Viewpoint

A Muslim’s takeaways from the RNC

Rose Hamid poses with someone who was offering “free listening” at the Republican convention in Cleveland.
Rose Hamid poses with someone who was offering “free listening” at the Republican convention in Cleveland. Samir Hamid

I went to Cleveland during the Republican convention to try to connect with delegates face to face and give a positive impression about Islam and Muslims.

Our tactic was to say “Have a nice day” and hand folks a cute flower pen. While some recoiled, we didn’t take it personally because there were lots of people handing out all kinds of things and it was annoying. However, when there was a chance to explain that we were there to put a friendly face on Islam and Muslims, it was great to see positive reactions, which were usually followed by cordial conversation.

Some things we discussed included: “Muslims believe in the same God as Jews and Christians,” “Islam is not the problem, terrorists NOT following Islam is the problem,” “Muslims are being killed by terrorists at a much higher rate than any other group,” “Muslims aren’t trying to replace the constitution with Sharia law,” “Muslims aren’t monolithic, we have a variety of political beliefs.”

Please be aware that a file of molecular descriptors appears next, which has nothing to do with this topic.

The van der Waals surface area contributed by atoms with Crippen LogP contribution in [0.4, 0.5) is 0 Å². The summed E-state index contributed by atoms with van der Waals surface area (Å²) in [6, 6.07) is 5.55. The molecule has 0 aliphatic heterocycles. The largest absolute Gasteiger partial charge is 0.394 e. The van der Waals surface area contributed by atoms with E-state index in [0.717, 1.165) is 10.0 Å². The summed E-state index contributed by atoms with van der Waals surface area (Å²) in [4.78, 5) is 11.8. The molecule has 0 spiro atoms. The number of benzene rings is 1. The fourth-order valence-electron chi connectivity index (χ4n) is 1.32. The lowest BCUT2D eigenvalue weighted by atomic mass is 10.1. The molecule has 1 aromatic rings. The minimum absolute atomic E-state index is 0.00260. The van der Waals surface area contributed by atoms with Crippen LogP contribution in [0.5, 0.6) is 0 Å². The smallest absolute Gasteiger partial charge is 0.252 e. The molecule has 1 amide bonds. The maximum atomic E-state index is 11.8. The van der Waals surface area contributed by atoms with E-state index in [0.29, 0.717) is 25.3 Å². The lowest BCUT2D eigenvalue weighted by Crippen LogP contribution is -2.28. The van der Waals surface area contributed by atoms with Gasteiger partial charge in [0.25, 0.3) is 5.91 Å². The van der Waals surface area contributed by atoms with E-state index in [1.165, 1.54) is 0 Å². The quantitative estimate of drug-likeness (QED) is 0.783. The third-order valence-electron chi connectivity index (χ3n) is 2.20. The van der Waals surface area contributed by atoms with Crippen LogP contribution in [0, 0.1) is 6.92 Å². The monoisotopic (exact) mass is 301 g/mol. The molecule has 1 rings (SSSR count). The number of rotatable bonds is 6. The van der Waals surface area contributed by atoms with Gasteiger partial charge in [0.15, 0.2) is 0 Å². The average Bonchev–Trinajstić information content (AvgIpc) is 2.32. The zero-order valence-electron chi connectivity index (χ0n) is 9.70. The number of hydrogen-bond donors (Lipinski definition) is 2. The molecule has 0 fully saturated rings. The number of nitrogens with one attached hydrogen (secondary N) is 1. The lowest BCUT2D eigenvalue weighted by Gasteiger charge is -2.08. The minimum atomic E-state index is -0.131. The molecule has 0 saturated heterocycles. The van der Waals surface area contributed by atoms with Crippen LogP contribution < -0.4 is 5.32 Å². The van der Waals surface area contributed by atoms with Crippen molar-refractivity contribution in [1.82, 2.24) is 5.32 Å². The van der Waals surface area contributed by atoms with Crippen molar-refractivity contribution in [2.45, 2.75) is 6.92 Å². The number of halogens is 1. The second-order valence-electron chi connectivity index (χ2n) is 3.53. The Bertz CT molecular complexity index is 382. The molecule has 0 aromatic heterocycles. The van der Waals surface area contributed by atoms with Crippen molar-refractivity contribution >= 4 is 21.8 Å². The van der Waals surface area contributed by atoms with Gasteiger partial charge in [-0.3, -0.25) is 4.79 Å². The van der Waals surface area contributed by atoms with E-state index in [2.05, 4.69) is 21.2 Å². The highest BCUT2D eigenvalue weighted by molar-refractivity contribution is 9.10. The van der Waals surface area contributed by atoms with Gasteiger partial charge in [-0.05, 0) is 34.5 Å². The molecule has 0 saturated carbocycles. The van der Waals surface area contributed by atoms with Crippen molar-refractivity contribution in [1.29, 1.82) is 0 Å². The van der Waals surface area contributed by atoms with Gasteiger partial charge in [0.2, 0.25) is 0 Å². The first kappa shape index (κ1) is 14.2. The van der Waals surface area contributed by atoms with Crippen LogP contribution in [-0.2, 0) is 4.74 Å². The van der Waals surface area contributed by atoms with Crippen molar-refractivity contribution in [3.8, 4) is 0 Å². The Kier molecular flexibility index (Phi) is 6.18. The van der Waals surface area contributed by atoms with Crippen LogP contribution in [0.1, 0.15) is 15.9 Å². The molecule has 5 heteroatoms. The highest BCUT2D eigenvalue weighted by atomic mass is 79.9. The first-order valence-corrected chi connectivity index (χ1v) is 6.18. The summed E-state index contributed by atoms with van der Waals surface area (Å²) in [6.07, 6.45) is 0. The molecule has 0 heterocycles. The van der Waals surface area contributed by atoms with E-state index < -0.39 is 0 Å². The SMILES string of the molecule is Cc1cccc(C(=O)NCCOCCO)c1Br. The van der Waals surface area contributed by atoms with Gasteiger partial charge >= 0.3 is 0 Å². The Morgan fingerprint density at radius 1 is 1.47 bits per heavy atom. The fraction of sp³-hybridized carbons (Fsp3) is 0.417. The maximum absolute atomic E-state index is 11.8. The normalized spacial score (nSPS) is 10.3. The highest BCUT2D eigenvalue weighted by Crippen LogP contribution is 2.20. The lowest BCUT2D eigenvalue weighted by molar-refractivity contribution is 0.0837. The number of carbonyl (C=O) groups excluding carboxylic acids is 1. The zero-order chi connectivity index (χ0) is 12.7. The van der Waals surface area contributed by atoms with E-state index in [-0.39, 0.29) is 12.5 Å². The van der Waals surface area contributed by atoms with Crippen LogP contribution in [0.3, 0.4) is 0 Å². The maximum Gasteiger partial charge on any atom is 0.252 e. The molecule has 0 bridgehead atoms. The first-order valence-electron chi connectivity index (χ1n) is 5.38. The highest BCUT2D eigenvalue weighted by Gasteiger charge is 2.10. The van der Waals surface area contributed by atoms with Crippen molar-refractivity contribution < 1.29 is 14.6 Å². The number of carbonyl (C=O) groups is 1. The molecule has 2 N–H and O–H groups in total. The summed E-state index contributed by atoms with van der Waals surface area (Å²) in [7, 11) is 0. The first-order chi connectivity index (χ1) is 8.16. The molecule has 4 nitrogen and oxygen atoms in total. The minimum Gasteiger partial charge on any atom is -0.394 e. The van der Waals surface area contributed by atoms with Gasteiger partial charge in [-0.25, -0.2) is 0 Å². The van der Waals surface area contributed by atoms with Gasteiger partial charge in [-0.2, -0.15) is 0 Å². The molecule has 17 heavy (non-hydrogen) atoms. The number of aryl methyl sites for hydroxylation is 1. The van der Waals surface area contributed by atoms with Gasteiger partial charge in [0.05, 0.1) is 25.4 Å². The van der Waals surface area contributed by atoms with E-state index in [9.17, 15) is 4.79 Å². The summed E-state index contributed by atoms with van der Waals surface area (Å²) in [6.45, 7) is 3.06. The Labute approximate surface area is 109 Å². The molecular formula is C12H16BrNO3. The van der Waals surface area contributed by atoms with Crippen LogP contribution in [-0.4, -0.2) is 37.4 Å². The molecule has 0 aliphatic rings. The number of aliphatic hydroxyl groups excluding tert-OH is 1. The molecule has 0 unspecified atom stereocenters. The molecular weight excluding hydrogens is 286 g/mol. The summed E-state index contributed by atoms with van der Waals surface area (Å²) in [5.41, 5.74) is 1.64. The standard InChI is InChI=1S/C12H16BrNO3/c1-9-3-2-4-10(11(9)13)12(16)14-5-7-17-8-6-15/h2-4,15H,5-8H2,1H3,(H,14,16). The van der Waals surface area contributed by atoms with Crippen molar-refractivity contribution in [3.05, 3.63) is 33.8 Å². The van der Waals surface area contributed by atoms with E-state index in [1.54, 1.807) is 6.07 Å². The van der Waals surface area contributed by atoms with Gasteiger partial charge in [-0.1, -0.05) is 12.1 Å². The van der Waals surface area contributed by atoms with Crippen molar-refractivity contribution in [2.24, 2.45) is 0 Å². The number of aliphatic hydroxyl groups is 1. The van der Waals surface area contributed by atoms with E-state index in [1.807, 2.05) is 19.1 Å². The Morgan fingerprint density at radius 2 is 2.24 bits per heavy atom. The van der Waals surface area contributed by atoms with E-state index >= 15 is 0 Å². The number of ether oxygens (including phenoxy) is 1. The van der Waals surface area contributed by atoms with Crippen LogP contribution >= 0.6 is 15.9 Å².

I had a stirring conversation with a young Republican volunteer. She commented on how she, as a Republican, was feeling vilified by so many. She was being regarded as a racist who hated immigrants, African Americans, Muslims and the poor, which was not true of her beliefs. She felt that a small minority of Republicans were giving the rest a bad name. I said “Same with me and my faith!” We laughed, we hugged and we got teary-eyed.

I even approached an intimidating looking group of “Bikers for Trump.” They took the pens and said things like “Thank you darlin’.” They weren’t so scary after all. And that was one of my biggest takeaways; people with diametrically opposing viewpoints can have civil discussions and work toward what’s best for our country and the world. Folks who are different are not intrinsically evil, they are not the enemy. It’s not all “us vs. them”; it’s all of us in this together. We have to stop being so afraid of others, be brave and approach someone you think is “scary”; you will probably be pleasantly surprised.

Although the majority of folks were kind and decent, there were some hateful people around. There was one particularly vile hate group holding signs shouting despicable things. A bystander commented how awful it was that we lived in such a world that would allow such things to be said out loud. But I pointed out that while there were about six people in the hate group, there were hundreds of people opposing them, chanting “Stop the hate.” We have a choice of what we focus on. It’s easier to hear and see the negative, but it takes some intention to look for the good in the world.

It’s convenient to blame the media for constantly focusing on the awful things happening all over, but we have to take responsibility for what we look for. Social media allow us to make choices of what we click on and share with others. Whether it’s on your newsfeed, or in real life, look for the good and you will find it.

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